# Adele group

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2010 Mathematics Subject Classification: Primary: 20G35 [MSN][ZBL]

An adele group (also adèle group) is the restricted topological direct product $$\prod_{\nu\in V}\; G_{k_\nu}(G_{O_\nu})$$ of the group $G_{k_\nu}$ with distinguished invariant open subgroups $G_{O_\nu}$. (See #Comment below for the definition of the restricted topological product.) Here $G_k$ is a linear algebraic group, defined over a global field $k$, $V$ is the set of valuations (cf. Valuation) of $k$, $k_\nu$ is the completion of $k$ with respect to $\nu\in V$, and $O_\nu$ is the ring of integer elements in $k_\nu$. The adèle group of an algebraic group $G$ is denoted by $G_A$. Since all groups $G_{k_\nu}$ are locally compact and since $G_{O_\nu}$ is compact, $G_A$ is a locally compact group.

Examples. 1) If $G_k$ is the additive group $k^+$ of the field $k$, then $G_A$ has a natural ring structure, and is called the adèle ring of $k$; it is denoted by $A_k$. 2) If $G_k$ is the multiplicative group $k^*$ of the field $k$, then $G_A$ is called the idèle group of $k$ (the idèle group is the group of units in the adèle ring $A_k$). 3) If $G_k={\rm GL}(n.k)$ is the general linear group over $k$, then $G_A$ consists of the elements $g=(g_\nu)\in\prod_{\nu\in V} G_\nu$ for which $g_\nu\in {\rm GL}(n,O_\nu)$ for almost all valuations $\nu$.

The concept of an adèle group was first introduced by C. Chevalley (in the 1930s) for algebraic number fields, to meet certain needs of class field theory. It was generalized twenty years later to algebraic groups by M. Kneser and T. Tamagawa [We], . They noted that the principal results on the arithmetic of quadratic forms over number fields can be conveniently reformulated in terms of adèle groups.

The image of the diagonal imbedding of $G_k$ in $G_A$ is a discrete subgroup in $G_A$, called the subgroup of principal adèles. If $\infty$ is the set of all Archimedean valuations of $k$, then $$G_{A(\infty)} = \prod_{\nu\in\infty} G_{k_\nu} \times \prod_{\nu\in\infty} G_{O_\nu}$$ is known as the subgroup of integer adèles. If $G_k = k^*$, then the number of different double cosets of the type $G_k x G_{A(\infty)}$ of the adèle group $G_A$ is finite and equal to the number of ideal classes of $k$. The naturally arising problem as to whether the number of such double classes for an arbitrary algebraic group is finite is connected with the reduction theory for subgroups of principal adèles, i.e. with the construction of fundamental domains for the quotient space $G_A/G_k$. It has been shown[Bo] that $G_A/G_k$ is compact if and only if the group $G$ is $k$-anisotropic (cf. Anisotropic group). Another problem that has been solved are the circumstances under which the quotient space $G_A/G_k$ over an algebraic number field has finite volume in the Haar measure. Since $G_A$ is locally compact, such a measure always exists, and the volume of $G_A/G_k$ in the Haar measure is finite if and only if the group $G$ has no rational $k$-characters (cf. Character of a group). The number $\tau(G)$ — the volume of $G_A/G_k$ — is an important arithmetical invariant of the algebraic group G (cf. Tamagawa number). It was shown on the strength of these results [Bo] that the decomposition $$G_A = \bigcup_{i=1}^m G_k x_i G_{A(\infty)}$$ is valid for an arbitrary algebraic group $G$. If $k$ is a function field, it was also proved that the number of double classes of this kind for the adèle group of the algebraic group is finite, and an analogue of the reduction theory was developed [Ha]. For various arithmetical applications of adèle groups see [Pl],[Pl2].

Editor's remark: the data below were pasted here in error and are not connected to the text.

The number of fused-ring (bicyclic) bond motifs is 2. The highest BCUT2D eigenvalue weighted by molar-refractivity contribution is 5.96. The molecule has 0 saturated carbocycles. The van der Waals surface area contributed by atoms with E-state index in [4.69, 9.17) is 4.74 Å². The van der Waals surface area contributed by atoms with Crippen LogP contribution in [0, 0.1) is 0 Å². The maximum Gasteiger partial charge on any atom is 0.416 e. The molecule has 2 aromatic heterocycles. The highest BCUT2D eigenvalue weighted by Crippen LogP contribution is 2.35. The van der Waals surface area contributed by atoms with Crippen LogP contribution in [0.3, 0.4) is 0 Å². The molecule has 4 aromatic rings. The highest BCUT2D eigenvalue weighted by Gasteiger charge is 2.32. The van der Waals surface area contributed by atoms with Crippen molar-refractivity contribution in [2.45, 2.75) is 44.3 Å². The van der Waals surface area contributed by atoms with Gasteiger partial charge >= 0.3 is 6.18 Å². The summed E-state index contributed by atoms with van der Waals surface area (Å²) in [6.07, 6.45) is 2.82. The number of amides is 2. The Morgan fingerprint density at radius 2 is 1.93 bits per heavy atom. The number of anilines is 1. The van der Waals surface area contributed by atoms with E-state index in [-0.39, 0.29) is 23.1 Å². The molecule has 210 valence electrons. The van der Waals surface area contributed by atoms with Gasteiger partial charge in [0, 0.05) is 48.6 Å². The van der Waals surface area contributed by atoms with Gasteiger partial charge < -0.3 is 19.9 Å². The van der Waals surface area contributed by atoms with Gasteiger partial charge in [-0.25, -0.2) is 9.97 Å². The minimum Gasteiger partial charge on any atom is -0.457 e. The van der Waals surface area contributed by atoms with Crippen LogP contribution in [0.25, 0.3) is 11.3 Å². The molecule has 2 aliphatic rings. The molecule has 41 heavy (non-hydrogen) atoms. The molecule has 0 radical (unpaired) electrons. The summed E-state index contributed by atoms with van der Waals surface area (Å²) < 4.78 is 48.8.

#### Comment

Let $I$ be an index set. For each $\nu\in I$ let $G_\nu$ be a locally compact group and $O_\nu$ on open compact subgroup. The (topological) restricted direct product of the $G_\nu$ with respect to the $O_\nu$, above denoted by $$G = \prod_{\nu\in I} G_\nu(O_\nu),$$ consists (as a set) of all $x_\nu\in\prod_{\nu\in I} G_\nu$ such that $x_\nu$ in $O_\nu$ for all but finitely many $\nu$. The topology on $G$ is defined by taking as a basis at the identity the open subgroups $\prod_{\nu\in I} U_\nu$ with $U_\nu$ an open neighbourhood of $G_\nu$ for all $\nu$ and $U_\nu = O_\nu$ for all but finitely many $\nu$. This makes $G$ a locally compact topological group.

How to Cite This Entry:
Adele group. Encyclopedia of Mathematics. URL: http://encyclopediaofmath.org/index.php?title=Adele_group&oldid=34839
This article was adapted from an original article by V.P. Platonov (originator), which appeared in Encyclopedia of Mathematics - ISBN 1402006098. See original article